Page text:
Research: Genes that encode immunity are altered in Alzheimer’s patients blood

Numerous immune system genes are among the altered genes that increase a person’s chance of developing Alzheimer’s disease

According to a recent Northwestern Medicine research, Alzheimer’s sufferers’ blood has epigenetically changed immune systems. This indicates that alterations in the patients’ behaviour or surroundings have impacted how their genes function.

Numerous of these mutated immune genes also raise a person’s risk of Alzheimer’s disease. Scientists at Northwestern University theorise that a prior virus infection, toxins in the environment, or other aspects of lifestyle and behaviour might be the cause.

It is possible that these findings implicate the peripheral immune response in Alzheimer’s disease risk.

We haven’t yet untangled whether these changes are reflective of brain pathology or whether they precipitate the disease.

Lead investigator David Gate, assistant professor of neurology at Northwestern University Feinberg School of Medicine

The data of the investigation is published in the journal Neuron.

Numerous immune system genes are among the altered genes that increase a person’s chance of developing Alzheimer’s disease, according to an earlier study. But because Alzheimer’s is a brain disease, researchers focused mostly on the brain’s central immune system. The peripheral immune system, found in the blood, has received little attention from them.

Gate chose to examine the blood. He and associates found that all immune cell types in Alzheimer’s patients have open chromatin, a sign of epigenetic modifications. Chromatin is the packing of the DNA within cells. The genome of the cell is susceptible to changes when chromatin is exposed, or open.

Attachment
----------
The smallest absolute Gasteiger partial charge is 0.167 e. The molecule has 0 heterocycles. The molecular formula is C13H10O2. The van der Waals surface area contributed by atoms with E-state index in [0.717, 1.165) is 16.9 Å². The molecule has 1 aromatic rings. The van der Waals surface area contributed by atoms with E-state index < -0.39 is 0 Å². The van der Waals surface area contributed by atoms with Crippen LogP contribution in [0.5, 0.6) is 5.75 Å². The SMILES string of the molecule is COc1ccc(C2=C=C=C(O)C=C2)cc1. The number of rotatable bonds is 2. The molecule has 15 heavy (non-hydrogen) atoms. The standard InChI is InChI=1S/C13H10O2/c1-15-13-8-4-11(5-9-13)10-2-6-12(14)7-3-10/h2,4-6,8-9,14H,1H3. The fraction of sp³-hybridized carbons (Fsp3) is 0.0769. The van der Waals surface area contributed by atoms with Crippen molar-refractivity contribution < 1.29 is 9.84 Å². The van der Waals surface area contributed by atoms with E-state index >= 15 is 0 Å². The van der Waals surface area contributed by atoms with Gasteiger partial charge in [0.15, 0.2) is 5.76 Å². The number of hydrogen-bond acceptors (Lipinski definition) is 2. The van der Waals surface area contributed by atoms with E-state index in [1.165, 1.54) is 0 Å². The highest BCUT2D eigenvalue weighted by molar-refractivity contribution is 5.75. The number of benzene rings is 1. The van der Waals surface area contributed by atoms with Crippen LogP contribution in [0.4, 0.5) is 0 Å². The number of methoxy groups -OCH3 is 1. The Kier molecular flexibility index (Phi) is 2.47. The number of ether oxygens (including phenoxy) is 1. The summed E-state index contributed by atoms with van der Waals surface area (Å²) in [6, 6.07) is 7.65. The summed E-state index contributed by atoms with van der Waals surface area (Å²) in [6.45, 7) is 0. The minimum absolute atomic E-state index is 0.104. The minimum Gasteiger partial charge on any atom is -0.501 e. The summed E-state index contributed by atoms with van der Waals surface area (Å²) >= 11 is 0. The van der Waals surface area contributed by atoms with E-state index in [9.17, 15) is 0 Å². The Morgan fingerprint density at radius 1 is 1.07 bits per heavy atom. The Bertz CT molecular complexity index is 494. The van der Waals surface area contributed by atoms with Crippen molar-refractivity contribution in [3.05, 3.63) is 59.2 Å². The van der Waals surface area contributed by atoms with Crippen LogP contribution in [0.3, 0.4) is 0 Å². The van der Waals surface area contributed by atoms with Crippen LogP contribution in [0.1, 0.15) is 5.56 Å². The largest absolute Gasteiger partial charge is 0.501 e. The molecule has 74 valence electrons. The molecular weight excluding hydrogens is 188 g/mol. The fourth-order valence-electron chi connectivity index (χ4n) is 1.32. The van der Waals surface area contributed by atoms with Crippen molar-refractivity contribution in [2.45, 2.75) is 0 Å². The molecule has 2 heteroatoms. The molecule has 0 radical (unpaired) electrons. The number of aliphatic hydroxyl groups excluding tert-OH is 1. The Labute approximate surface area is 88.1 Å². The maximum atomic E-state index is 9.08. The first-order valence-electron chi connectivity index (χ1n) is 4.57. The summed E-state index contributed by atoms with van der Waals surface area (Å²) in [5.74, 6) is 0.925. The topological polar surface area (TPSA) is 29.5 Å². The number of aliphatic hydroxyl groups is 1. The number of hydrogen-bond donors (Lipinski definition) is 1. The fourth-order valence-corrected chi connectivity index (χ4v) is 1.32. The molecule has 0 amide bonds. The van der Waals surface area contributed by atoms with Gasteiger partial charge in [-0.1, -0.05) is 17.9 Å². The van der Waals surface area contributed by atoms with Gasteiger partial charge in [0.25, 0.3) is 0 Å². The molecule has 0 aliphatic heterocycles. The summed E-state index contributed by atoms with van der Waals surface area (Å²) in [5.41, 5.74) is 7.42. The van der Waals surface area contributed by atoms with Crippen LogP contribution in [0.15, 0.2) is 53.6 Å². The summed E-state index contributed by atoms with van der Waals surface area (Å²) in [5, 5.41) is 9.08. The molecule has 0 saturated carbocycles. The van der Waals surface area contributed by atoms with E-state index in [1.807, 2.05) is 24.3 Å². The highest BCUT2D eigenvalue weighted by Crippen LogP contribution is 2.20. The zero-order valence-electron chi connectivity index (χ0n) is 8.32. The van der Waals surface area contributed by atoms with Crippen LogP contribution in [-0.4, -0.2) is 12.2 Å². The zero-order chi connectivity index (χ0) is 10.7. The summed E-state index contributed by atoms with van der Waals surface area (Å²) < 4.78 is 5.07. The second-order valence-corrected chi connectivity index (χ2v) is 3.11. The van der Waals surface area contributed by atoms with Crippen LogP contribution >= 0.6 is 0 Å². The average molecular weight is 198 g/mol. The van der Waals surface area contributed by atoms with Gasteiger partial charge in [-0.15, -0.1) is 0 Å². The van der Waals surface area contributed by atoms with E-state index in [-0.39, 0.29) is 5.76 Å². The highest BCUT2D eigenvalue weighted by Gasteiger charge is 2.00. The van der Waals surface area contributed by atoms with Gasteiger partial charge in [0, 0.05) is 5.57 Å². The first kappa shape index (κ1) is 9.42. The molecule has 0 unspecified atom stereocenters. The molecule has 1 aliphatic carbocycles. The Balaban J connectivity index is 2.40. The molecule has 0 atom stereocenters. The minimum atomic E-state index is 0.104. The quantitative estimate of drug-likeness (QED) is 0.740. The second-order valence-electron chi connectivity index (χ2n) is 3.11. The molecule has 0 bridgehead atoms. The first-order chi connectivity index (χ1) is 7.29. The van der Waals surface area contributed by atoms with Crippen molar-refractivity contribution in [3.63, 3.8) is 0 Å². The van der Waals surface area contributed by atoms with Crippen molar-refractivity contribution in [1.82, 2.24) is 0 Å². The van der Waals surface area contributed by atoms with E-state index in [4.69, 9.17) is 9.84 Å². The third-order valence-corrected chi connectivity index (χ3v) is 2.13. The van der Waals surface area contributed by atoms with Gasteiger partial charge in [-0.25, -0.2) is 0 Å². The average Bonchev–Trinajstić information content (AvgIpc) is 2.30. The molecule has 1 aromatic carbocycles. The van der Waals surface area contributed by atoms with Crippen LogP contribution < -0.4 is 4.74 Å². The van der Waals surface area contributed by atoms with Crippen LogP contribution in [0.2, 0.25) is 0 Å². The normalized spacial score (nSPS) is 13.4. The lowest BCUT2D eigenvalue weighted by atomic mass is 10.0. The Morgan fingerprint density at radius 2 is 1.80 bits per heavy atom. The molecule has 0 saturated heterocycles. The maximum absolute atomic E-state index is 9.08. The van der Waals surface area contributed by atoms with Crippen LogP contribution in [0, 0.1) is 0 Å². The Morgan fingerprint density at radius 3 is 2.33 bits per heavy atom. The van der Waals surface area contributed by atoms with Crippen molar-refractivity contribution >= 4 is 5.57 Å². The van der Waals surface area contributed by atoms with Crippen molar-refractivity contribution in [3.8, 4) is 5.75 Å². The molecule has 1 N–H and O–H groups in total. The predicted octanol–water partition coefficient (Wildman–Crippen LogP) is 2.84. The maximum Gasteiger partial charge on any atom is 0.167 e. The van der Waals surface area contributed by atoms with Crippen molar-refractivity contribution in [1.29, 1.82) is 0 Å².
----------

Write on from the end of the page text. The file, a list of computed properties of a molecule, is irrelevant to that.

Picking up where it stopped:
Gate then looked at the genes in these immune cells that are more exposed, or more open. He found that the T cells’ CXCR3 receptor was more exposed. According to Gate, T cells’ CXCR3 acts as an antenna to let the cells access the brain. Since T cells have the potential to produce inflammation, they often do not penetrate the brain.

The brain is emitting a signal that it is damaged, and the T cells are homing to that signal by their antenna, CXCR3.

T cells can be very toxic in the brain, but we also don’t know if these cells might be attempting to repair the damage in the brain

David Gate

Gate also found that the inflammatory proteins in monocytes, which are white blood cells, had altered epigenetic modifications.

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Altogether, these findings indicate that immune function in Alzheimer’s patients is significantly altered.

It could be that environmental factors, like pollutants, or infections that a person has in their lifetime cause these epigenetic changes.

David Gate

The results identified a number of genes that might be used as therapeutic targets to influence the peripheral immune system. Preclinical investigations employing animal models and in vitro culture methods to investigate these targets are the next stages of the study.

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Source: Northwestern Now

Journal Reference: Abhirami Ramakrishnan, Natalie Piehl, Brooke Simonton, Milan Parikh, Ziyang Zhang, Victoria Teregulova, Lynn van Olst, David Gate. Epigenetic dysregulation in Alzheimer’s disease peripheral immunityNeuron, 2024; DOI: https://doi.org/10.1016/j.neuron.2024.01.013


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